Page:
Pick up any dive magazine and chances are you will not find information promoting the take of game fish by divers. Whether it is for “political correctness” to omit such activity in order to sell more magazines, or maintain a certain criteria for advertisers, underwater hunting has been perceived as an undesired, unspoken activity only for the heartless, and uncivilized, seeking to kill those “cute little critters living underwater.”

Unfortunately, we hear all too often about divers seeing a protected giant black sea bass swimming by with a spear sticking through it or similar negative debauchery. Imagine my disbelief when I myself witnessed a diver returning to the boat with a little bright orange fish on the tip of his spear, hearing him say; “Is this any good to eat?” And not discussing the issues has yet to produce the desired effects: respect for regulations, protection and conservation. By promoting underwater hunting, coupled with education, much more can be done to protect endangered species as well as designate and maintain reserves that help for healthy fish populations. Whether you are a hunter or not, you cannot deny the positive effects that sport hunters and their revenues have had on California’s wildlife and habitat.

Like most divers and fishermen, we also are stewards of the oceans and their resources. There are too many out there wanting to place further limits and regulations, due to the stupidity or indifference of a few clowns as previously mentioned. Anyone can purchase a speargun or pole spear, then head for the water. We need to take another look at better educating those who hunt and those new to underwater hunting.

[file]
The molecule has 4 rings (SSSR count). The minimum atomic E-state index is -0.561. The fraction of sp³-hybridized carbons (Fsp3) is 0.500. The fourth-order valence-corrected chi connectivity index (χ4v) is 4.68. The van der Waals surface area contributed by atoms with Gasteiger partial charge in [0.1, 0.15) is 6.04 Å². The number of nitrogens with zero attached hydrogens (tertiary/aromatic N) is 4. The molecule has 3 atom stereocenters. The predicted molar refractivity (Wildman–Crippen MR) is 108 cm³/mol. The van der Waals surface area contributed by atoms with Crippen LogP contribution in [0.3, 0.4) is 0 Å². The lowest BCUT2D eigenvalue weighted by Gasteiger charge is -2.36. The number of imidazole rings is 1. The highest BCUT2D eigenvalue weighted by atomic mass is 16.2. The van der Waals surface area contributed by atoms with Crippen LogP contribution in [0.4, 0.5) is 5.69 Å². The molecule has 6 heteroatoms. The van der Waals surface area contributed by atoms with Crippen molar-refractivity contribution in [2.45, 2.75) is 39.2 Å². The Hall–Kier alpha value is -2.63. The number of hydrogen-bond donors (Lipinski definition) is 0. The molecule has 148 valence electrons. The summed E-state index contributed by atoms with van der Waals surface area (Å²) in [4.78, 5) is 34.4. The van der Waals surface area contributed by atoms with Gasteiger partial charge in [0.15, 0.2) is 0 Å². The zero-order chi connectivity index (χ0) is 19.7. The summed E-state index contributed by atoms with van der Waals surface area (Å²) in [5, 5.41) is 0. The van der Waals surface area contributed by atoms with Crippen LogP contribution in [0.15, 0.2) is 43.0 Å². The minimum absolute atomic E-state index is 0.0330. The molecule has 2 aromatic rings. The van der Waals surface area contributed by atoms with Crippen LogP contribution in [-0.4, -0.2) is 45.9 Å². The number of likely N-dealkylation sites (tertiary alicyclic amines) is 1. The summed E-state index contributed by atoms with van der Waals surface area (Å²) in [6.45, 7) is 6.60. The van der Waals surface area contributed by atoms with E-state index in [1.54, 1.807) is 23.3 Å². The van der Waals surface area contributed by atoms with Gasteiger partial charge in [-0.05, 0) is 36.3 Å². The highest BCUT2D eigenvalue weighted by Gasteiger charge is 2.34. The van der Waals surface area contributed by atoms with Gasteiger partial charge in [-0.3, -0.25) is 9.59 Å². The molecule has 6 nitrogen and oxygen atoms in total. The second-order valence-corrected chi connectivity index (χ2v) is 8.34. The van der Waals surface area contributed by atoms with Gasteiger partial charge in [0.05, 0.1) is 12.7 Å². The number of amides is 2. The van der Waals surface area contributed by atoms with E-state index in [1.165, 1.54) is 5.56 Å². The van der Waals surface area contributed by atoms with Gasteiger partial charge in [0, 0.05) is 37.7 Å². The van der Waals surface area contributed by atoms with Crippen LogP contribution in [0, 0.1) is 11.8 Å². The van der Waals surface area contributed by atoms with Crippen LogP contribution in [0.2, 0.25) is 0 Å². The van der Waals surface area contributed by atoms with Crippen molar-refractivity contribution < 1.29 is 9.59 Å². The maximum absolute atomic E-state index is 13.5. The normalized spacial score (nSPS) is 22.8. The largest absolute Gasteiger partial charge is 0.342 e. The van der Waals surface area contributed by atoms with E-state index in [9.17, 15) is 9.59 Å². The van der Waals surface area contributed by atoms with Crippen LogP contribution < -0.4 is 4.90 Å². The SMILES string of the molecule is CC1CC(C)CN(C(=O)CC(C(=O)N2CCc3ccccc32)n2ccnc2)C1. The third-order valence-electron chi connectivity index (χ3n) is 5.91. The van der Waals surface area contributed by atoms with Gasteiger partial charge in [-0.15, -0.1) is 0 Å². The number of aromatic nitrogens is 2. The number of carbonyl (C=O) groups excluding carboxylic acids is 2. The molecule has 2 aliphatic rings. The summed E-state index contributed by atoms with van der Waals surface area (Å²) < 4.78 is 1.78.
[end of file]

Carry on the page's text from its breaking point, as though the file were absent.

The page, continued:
Here in Sacramento, Michael Johnson, the owner of Dolphin Scuba Center Inc., announced a P.A.D.I. Underwater Hunter course that addresses these concerns. Taught by Master Instructors, this Specialty Dive Course is a comprehensive introduction to hunting underwater, and recognized by P.A.D.I., an organization dedicated to the very same principles and awareness most of us share.

The classroom instruction, stresses safety, and uses current hunting regulations, and a “Finfish and Shellfish Identification” book from the California Department of Fish and Game (www.dfg.ca.gov/mrd) that details specific game fish.

The best hunters are those armed with skills such as experience, knowledge and patience. Without these learned skills, you are most likely to maim, injure or take prohibited or protected game.

Just as a fisherman might return his catch to the sea, a good hunter knows what he’s after and will usually pass up game not yet mature, too easy, or not to his liking.

Whatever the reason, underwater hunting can be the most fun and rewarding class taken, providing divers a new perspective and appreciation of underwater life, habitat and awareness of a sustainable resource that needs our support.